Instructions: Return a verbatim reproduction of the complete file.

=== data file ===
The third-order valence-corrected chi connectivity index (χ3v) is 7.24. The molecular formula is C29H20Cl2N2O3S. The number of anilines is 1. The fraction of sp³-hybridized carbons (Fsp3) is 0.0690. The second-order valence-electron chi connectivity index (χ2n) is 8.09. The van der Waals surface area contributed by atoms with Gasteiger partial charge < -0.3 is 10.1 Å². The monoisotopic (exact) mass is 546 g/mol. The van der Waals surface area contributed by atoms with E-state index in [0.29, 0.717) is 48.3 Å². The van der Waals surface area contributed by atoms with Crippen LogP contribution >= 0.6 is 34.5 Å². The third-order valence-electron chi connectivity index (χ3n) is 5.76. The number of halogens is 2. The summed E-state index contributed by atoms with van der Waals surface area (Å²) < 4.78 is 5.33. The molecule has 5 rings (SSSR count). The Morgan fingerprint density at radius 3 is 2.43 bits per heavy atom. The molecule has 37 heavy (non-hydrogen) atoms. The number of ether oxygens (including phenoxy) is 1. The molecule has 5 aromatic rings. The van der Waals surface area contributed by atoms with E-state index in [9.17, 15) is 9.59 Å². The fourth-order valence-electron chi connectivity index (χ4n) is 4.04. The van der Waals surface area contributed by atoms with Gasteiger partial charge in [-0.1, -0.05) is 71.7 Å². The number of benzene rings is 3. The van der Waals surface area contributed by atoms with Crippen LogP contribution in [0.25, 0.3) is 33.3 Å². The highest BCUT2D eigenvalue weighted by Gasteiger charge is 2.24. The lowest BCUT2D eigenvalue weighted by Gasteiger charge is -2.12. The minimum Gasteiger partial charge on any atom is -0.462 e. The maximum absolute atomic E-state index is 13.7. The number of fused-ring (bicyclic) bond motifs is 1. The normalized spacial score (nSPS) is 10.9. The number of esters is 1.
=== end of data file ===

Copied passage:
The third-order valence-corrected chi connectivity index (χ3v) is 7.24. The molecular formula is C29H20Cl2N2O3S. The number of anilines is 1. The fraction of sp³-hybridized carbons (Fsp3) is 0.0690. The second-order valence-electron chi connectivity index (χ2n) is 8.09. The van der Waals surface area contributed by atoms with Gasteiger partial charge < -0.3 is 10.1 Å². The monoisotopic (exact) mass is 546 g/mol. The van der Waals surface area contributed by atoms with E-state index in [0.29, 0.717) is 48.3 Å². The van der Waals surface area contributed by atoms with Crippen LogP contribution >= 0.6 is 34.5 Å². The third-order valence-electron chi connectivity index (χ3n) is 5.76. The number of halogens is 2. The summed E-state index contributed by atoms with van der Waals surface area (Å²) < 4.78 is 5.33. The molecule has 5 rings (SSSR count). The Morgan fingerprint density at radius 3 is 2.43 bits per heavy atom. The molecule has 37 heavy (non-hydrogen) atoms. The number of ether oxygens (including phenoxy) is 1. The molecule has 5 aromatic rings. The van der Waals surface area contributed by atoms with E-state index in [9.17, 15) is 9.59 Å². The fourth-order valence-electron chi connectivity index (χ4n) is 4.04. The van der Waals surface area contributed by atoms with Gasteiger partial charge in [-0.1, -0.05) is 71.7 Å². The number of benzene rings is 3. The van der Waals surface area contributed by atoms with Crippen LogP contribution in [0.25, 0.3) is 33.3 Å². The highest BCUT2D eigenvalue weighted by Gasteiger charge is 2.24. The lowest BCUT2D eigenvalue weighted by Gasteiger charge is -2.12. The minimum Gasteiger partial charge on any atom is -0.462 e. The maximum absolute atomic E-state index is 13.7. The number of fused-ring (bicyclic) bond motifs is 1. The normalized spacial score (nSPS) is 10.9. The number of esters is 1.